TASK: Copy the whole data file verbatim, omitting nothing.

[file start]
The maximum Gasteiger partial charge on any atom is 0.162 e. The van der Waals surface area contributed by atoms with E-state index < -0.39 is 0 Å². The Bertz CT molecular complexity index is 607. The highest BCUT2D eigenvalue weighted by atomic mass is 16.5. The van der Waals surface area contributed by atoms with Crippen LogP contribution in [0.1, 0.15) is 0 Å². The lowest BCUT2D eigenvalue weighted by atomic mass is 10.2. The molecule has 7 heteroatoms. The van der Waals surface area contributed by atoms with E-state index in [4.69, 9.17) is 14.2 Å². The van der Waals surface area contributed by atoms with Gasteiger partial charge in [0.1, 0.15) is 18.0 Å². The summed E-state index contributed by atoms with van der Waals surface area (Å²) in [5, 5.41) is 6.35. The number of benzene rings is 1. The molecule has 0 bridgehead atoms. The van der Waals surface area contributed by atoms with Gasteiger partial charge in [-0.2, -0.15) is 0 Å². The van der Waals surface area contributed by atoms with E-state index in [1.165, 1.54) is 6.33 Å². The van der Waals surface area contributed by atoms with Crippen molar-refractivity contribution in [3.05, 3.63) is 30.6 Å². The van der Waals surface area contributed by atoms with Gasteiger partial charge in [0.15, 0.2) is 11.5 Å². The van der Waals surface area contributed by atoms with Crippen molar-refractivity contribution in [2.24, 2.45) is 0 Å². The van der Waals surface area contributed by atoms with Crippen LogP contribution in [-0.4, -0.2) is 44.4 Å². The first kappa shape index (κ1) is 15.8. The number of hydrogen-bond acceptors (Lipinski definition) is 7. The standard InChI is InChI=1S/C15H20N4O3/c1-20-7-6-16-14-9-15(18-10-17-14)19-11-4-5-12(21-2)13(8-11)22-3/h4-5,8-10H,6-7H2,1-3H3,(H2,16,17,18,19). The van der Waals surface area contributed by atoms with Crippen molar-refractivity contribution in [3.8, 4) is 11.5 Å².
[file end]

The maximum Gasteiger partial charge on any atom is 0.162 e. The van der Waals surface area contributed by atoms with E-state index < -0.39 is 0 Å². The Bertz CT molecular complexity index is 607. The highest BCUT2D eigenvalue weighted by atomic mass is 16.5. The van der Waals surface area contributed by atoms with Crippen LogP contribution in [0.1, 0.15) is 0 Å². The lowest BCUT2D eigenvalue weighted by atomic mass is 10.2. The molecule has 7 heteroatoms. The van der Waals surface area contributed by atoms with E-state index in [4.69, 9.17) is 14.2 Å². The van der Waals surface area contributed by atoms with Gasteiger partial charge in [0.1, 0.15) is 18.0 Å². The summed E-state index contributed by atoms with van der Waals surface area (Å²) in [5, 5.41) is 6.35. The number of benzene rings is 1. The molecule has 0 bridgehead atoms. The van der Waals surface area contributed by atoms with Gasteiger partial charge in [-0.2, -0.15) is 0 Å². The van der Waals surface area contributed by atoms with E-state index in [1.165, 1.54) is 6.33 Å². The van der Waals surface area contributed by atoms with Crippen molar-refractivity contribution in [3.05, 3.63) is 30.6 Å². The van der Waals surface area contributed by atoms with Gasteiger partial charge in [0.15, 0.2) is 11.5 Å². The van der Waals surface area contributed by atoms with Crippen molar-refractivity contribution in [2.24, 2.45) is 0 Å². The van der Waals surface area contributed by atoms with Crippen LogP contribution in [-0.4, -0.2) is 44.4 Å². The first kappa shape index (κ1) is 15.8. The number of hydrogen-bond acceptors (Lipinski definition) is 7. The standard InChI is InChI=1S/C15H20N4O3/c1-20-7-6-16-14-9-15(18-10-17-14)19-11-4-5-12(21-2)13(8-11)22-3/h4-5,8-10H,6-7H2,1-3H3,(H2,16,17,18,19). The van der Waals surface area contributed by atoms with Crippen molar-refractivity contribution in [3.8, 4) is 11.5 Å².